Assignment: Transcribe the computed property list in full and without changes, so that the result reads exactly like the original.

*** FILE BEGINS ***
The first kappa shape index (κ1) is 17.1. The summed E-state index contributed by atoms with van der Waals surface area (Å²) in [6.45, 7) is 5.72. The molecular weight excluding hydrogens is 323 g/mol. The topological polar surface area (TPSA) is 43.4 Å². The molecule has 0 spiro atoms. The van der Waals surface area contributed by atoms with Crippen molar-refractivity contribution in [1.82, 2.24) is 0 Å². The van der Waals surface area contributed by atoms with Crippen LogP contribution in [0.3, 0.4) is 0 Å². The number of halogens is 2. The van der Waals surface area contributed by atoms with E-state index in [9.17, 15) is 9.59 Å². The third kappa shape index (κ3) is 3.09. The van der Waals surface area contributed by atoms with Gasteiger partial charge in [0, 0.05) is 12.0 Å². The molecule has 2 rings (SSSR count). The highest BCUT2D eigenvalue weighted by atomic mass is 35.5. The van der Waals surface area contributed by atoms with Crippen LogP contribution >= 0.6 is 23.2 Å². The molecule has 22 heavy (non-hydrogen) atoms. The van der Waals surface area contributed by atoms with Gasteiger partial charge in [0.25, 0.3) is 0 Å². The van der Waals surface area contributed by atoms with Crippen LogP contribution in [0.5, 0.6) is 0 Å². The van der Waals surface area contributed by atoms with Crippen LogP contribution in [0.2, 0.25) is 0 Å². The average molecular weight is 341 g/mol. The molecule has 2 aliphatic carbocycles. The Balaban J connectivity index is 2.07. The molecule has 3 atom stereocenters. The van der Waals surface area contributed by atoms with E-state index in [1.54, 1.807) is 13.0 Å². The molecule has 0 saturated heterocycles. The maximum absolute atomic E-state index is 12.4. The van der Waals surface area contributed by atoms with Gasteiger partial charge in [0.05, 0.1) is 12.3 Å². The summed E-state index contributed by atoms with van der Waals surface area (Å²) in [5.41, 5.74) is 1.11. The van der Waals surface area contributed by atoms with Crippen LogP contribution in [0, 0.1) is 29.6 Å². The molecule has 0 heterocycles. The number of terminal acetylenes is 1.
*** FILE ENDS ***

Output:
The first kappa shape index (κ1) is 17.1. The summed E-state index contributed by atoms with van der Waals surface area (Å²) in [6.45, 7) is 5.72. The molecular weight excluding hydrogens is 323 g/mol. The topological polar surface area (TPSA) is 43.4 Å². The molecule has 0 spiro atoms. The van der Waals surface area contributed by atoms with Crippen molar-refractivity contribution in [1.82, 2.24) is 0 Å². The van der Waals surface area contributed by atoms with Crippen LogP contribution in [0.3, 0.4) is 0 Å². The number of halogens is 2. The van der Waals surface area contributed by atoms with E-state index in [9.17, 15) is 9.59 Å². The third kappa shape index (κ3) is 3.09. The van der Waals surface area contributed by atoms with Gasteiger partial charge in [0, 0.05) is 12.0 Å². The molecule has 2 rings (SSSR count). The highest BCUT2D eigenvalue weighted by atomic mass is 35.5. The van der Waals surface area contributed by atoms with Crippen LogP contribution >= 0.6 is 23.2 Å². The molecule has 22 heavy (non-hydrogen) atoms. The van der Waals surface area contributed by atoms with Gasteiger partial charge in [0.25, 0.3) is 0 Å². The van der Waals surface area contributed by atoms with Crippen LogP contribution in [0.5, 0.6) is 0 Å². The van der Waals surface area contributed by atoms with Crippen LogP contribution in [0.2, 0.25) is 0 Å². The average molecular weight is 341 g/mol. The molecule has 2 aliphatic carbocycles. The Balaban J connectivity index is 2.07. The molecule has 3 atom stereocenters. The van der Waals surface area contributed by atoms with E-state index in [1.54, 1.807) is 13.0 Å². The molecule has 0 saturated heterocycles. The maximum absolute atomic E-state index is 12.4. The van der Waals surface area contributed by atoms with Gasteiger partial charge in [0.05, 0.1) is 12.3 Å². The summed E-state index contributed by atoms with van der Waals surface area (Å²) in [5.41, 5.74) is 1.11. The van der Waals surface area contributed by atoms with Crippen LogP contribution in [0, 0.1) is 29.6 Å². The molecule has 0 heterocycles. The number of terminal acetylenes is 1.